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Long-term investment in storage at Elveden Estates

Publication Date: 
13 December 2018

A group of early career farmers and scientists recently visited the brand new potato store facilities at Elveden Farms, as part of Agri-Tech East Young Innovators Forum. Becky Dodds, events and membership manager at Agri-Tech East and Laura Bouvet, Knowledge & Innovation Facilitator at Agri-Tech East & AHDB, reflect on the key messages from the visit.

LB – Visiting Elveden Estate’s new facilities sparked conversations around long-term investment and highlighted a number of key points worth bearing in mind when thinking about potato storage in the long run. Elveden grows 40,000 tonnes of potatoes annually, some of which used to be stored in third party stores, involving additional transportation and contracting costs. In addition, the potential upcoming change in sprout suppressants has prompted the business to take action and look beyond what is currently feasible in terms of sprout suppression control. The decision to invest in new storage units and to bring storage ‘in-house’ therefore came as a result of wanting to future-proof the business. Investing in the latest monitoring technologies has been a key driver and Elveden is now in a position where it can fine-tune environmental conditions remotely and in real time, to maximise storage efficiency and keep running costs down.

BD - Listening to Andrew talk about investment recuperation terms of approximately ten years for new store technology and infrastructure, I was reminded that agriculture in particular, in meeting a demand that will always be present, can plan ahead with a view to mitigating risks from government policy, weather or price fluctuations. 

LB -Investment did not stop at the storage units themselves. The grading shed, with its wooden slatted walls for letting natural light and for air circulation demonstrate that even small improvements can make a difference. Staff are able to work in all weather conditions, in a bright and airy shed, and less money is spent on lighting the shed during the day when there is access to natural light.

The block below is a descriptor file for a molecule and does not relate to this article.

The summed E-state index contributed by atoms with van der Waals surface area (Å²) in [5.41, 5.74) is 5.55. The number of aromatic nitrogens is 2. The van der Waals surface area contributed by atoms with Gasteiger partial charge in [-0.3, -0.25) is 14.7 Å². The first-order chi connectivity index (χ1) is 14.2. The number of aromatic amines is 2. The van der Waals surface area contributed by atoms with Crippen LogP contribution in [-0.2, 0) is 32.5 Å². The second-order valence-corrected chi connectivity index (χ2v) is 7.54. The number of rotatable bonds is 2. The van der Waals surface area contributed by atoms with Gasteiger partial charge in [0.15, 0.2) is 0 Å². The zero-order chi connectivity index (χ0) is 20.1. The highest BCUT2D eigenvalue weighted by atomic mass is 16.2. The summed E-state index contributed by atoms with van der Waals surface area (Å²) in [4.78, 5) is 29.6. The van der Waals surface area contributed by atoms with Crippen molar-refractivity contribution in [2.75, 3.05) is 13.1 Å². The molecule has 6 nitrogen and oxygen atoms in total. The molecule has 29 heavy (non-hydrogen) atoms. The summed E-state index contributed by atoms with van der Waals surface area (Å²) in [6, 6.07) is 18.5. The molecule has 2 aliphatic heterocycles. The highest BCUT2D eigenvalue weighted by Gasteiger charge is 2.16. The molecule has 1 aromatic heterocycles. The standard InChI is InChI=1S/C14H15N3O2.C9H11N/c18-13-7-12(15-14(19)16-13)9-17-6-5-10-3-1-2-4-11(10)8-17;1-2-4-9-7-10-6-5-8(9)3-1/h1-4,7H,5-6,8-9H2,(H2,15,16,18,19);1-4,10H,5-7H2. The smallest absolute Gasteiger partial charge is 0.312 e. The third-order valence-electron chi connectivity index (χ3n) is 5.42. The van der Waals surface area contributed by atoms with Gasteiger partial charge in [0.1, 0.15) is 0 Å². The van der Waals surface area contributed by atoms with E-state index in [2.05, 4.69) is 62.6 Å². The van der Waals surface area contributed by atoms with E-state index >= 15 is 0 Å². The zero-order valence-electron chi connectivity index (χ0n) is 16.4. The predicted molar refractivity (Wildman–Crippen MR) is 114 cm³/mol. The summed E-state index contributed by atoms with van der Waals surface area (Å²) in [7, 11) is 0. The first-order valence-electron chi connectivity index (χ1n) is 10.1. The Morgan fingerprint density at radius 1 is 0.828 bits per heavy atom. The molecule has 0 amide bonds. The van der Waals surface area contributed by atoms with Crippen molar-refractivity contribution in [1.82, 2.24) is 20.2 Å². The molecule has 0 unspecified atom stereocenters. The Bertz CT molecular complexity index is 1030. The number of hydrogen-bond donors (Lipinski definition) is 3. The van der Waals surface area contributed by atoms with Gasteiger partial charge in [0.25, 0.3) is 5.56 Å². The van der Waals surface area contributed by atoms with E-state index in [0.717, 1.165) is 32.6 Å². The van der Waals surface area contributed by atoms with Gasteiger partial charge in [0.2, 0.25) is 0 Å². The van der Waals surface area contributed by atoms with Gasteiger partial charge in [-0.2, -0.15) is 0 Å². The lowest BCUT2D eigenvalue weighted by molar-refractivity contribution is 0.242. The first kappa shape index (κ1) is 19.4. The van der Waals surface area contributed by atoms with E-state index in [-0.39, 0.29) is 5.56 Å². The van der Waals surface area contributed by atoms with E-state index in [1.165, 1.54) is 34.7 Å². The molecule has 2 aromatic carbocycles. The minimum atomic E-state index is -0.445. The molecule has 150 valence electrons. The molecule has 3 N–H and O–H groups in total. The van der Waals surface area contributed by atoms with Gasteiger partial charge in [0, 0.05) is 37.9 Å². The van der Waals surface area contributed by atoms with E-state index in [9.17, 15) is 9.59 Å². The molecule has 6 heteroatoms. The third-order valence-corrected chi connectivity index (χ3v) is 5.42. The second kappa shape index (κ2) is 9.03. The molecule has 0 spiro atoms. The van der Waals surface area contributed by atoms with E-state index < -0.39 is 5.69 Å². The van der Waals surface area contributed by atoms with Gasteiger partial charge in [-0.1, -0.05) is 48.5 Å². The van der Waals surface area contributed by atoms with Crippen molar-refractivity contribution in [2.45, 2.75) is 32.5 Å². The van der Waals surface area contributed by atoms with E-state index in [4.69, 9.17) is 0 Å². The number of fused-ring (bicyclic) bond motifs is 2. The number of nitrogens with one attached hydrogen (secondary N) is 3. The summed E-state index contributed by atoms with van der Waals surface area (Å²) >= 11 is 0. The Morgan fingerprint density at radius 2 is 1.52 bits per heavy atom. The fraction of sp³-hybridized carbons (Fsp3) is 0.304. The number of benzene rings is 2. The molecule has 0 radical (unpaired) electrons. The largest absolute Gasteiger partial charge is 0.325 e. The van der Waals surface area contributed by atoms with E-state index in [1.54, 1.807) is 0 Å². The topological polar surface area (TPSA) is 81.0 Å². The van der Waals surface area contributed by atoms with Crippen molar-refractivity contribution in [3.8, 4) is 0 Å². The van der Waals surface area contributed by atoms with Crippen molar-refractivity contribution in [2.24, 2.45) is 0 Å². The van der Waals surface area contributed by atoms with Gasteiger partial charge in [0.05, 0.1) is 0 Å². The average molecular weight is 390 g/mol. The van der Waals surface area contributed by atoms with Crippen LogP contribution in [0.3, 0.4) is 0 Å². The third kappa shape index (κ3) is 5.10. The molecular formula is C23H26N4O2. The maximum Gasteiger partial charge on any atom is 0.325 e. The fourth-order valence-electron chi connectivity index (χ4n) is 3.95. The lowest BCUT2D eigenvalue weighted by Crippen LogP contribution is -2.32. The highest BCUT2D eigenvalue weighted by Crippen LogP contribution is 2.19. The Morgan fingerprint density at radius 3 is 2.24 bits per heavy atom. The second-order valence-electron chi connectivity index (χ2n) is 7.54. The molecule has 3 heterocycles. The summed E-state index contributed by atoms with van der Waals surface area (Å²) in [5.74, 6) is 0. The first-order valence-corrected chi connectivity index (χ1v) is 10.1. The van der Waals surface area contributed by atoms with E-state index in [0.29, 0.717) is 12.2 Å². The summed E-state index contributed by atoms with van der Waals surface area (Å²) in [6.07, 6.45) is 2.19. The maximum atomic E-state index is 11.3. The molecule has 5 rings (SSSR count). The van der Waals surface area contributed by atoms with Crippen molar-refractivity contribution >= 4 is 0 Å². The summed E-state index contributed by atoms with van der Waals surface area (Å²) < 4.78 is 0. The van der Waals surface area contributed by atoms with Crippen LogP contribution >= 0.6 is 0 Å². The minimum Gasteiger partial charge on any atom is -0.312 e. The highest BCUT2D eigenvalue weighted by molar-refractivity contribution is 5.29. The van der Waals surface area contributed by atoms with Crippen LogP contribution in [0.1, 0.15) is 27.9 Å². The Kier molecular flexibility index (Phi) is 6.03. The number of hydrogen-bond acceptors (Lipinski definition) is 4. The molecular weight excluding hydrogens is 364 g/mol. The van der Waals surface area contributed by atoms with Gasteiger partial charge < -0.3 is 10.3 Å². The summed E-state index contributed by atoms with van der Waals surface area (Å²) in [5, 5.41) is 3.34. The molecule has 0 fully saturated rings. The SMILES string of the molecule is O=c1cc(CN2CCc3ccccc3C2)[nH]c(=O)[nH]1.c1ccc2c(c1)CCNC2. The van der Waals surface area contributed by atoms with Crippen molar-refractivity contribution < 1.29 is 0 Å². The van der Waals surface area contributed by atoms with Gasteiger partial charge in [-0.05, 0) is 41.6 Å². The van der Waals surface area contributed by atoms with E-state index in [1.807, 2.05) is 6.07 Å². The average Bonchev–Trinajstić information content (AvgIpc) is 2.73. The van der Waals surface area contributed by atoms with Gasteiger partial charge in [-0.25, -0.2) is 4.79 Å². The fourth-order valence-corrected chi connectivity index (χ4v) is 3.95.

BD - I’d say that investment isn’t only financial – perhaps by installing new technologies, you have a higher rate of staff retention as the work is less intensive. Installing more efficient temperature monitoring and control systems could reduce your energy bills and environmental impact. These kinds of benefits are difficult to calculate but should certainly be taken into consideration by anyone thinking about new investments.

LB - Another question that came up during the visit was about skills. ‘Do you need to be an engineer to work in potato storage?’ asked one of the Young Innovators. Andrew argued that this needn’t be the case. The recently recruited store manager ‘does not have an engineering background but has the right attitude’ he said.

BD - I recently heard that a panel’s solution to the slow uptake of new technologies in agriculture is to wait for the next generation to take over the farm – but I think Elveden is a shining example of why that attitude is wrong. Perhaps it is easier for each of us to think, someone else can make that investment. Someone else will be in a better position in the future than I am to invest. But actually, making even small investments now will help achieve a domino effect – leaving a much better foundation for the next generations of young innovators to build on. 

LB - Whether it is investing in a brand new store, a new piece of monitoring equipment or a new staff member, one thing that this visit highlighted for me is that investment decisions should always involve long-term thinking. With dedication, willingness to learn and be challenged, anything is possible.

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